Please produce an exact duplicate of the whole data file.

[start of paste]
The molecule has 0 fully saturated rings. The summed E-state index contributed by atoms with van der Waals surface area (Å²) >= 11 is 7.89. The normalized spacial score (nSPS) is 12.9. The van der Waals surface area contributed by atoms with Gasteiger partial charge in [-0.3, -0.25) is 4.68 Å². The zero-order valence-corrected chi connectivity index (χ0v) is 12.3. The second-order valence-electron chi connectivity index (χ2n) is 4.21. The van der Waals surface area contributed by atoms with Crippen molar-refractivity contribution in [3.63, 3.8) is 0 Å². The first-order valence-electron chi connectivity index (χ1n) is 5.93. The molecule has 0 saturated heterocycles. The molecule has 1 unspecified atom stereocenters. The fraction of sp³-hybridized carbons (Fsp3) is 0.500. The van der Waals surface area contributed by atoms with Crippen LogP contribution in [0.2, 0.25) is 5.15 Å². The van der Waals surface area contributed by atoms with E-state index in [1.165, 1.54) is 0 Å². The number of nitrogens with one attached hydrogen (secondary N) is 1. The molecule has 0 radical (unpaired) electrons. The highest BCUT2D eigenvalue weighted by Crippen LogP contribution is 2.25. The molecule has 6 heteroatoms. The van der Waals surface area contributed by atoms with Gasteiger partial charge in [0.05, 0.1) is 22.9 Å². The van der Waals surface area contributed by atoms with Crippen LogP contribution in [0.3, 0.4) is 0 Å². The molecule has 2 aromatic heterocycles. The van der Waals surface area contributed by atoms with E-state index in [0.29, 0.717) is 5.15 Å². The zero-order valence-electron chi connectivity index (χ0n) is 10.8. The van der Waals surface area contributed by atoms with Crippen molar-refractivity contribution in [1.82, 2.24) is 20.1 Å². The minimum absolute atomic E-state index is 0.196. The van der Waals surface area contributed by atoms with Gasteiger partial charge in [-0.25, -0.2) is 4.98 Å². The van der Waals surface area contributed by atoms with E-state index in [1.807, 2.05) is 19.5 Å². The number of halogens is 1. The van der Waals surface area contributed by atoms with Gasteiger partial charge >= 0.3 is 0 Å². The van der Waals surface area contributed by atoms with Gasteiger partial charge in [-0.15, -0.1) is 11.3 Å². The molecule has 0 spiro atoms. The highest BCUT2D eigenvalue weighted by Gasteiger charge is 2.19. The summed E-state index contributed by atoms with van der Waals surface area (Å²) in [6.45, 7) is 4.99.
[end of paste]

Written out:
The molecule has 0 fully saturated rings. The summed E-state index contributed by atoms with van der Waals surface area (Å²) >= 11 is 7.89. The normalized spacial score (nSPS) is 12.9. The van der Waals surface area contributed by atoms with Gasteiger partial charge in [-0.3, -0.25) is 4.68 Å². The zero-order valence-corrected chi connectivity index (χ0v) is 12.3. The second-order valence-electron chi connectivity index (χ2n) is 4.21. The van der Waals surface area contributed by atoms with Crippen molar-refractivity contribution in [3.63, 3.8) is 0 Å². The first-order valence-electron chi connectivity index (χ1n) is 5.93. The molecule has 0 saturated heterocycles. The molecule has 1 unspecified atom stereocenters. The fraction of sp³-hybridized carbons (Fsp3) is 0.500. The van der Waals surface area contributed by atoms with Crippen LogP contribution in [0.2, 0.25) is 5.15 Å². The van der Waals surface area contributed by atoms with E-state index in [1.165, 1.54) is 0 Å². The number of nitrogens with one attached hydrogen (secondary N) is 1. The molecule has 0 radical (unpaired) electrons. The highest BCUT2D eigenvalue weighted by Crippen LogP contribution is 2.25. The molecule has 6 heteroatoms. The van der Waals surface area contributed by atoms with Gasteiger partial charge in [0.05, 0.1) is 22.9 Å². The van der Waals surface area contributed by atoms with Crippen LogP contribution in [0.3, 0.4) is 0 Å². The molecule has 2 aromatic heterocycles. The van der Waals surface area contributed by atoms with E-state index in [0.29, 0.717) is 5.15 Å². The zero-order valence-electron chi connectivity index (χ0n) is 10.8. The van der Waals surface area contributed by atoms with Crippen molar-refractivity contribution in [1.82, 2.24) is 20.1 Å². The minimum absolute atomic E-state index is 0.196. The van der Waals surface area contributed by atoms with Gasteiger partial charge in [-0.25, -0.2) is 4.98 Å². The van der Waals surface area contributed by atoms with E-state index in [1.807, 2.05) is 19.5 Å². The number of halogens is 1. The van der Waals surface area contributed by atoms with Gasteiger partial charge >= 0.3 is 0 Å². The van der Waals surface area contributed by atoms with Gasteiger partial charge in [-0.15, -0.1) is 11.3 Å². The molecule has 0 spiro atoms. The highest BCUT2D eigenvalue weighted by Gasteiger charge is 2.19. The summed E-state index contributed by atoms with van der Waals surface area (Å²) in [6.45, 7) is 4.99.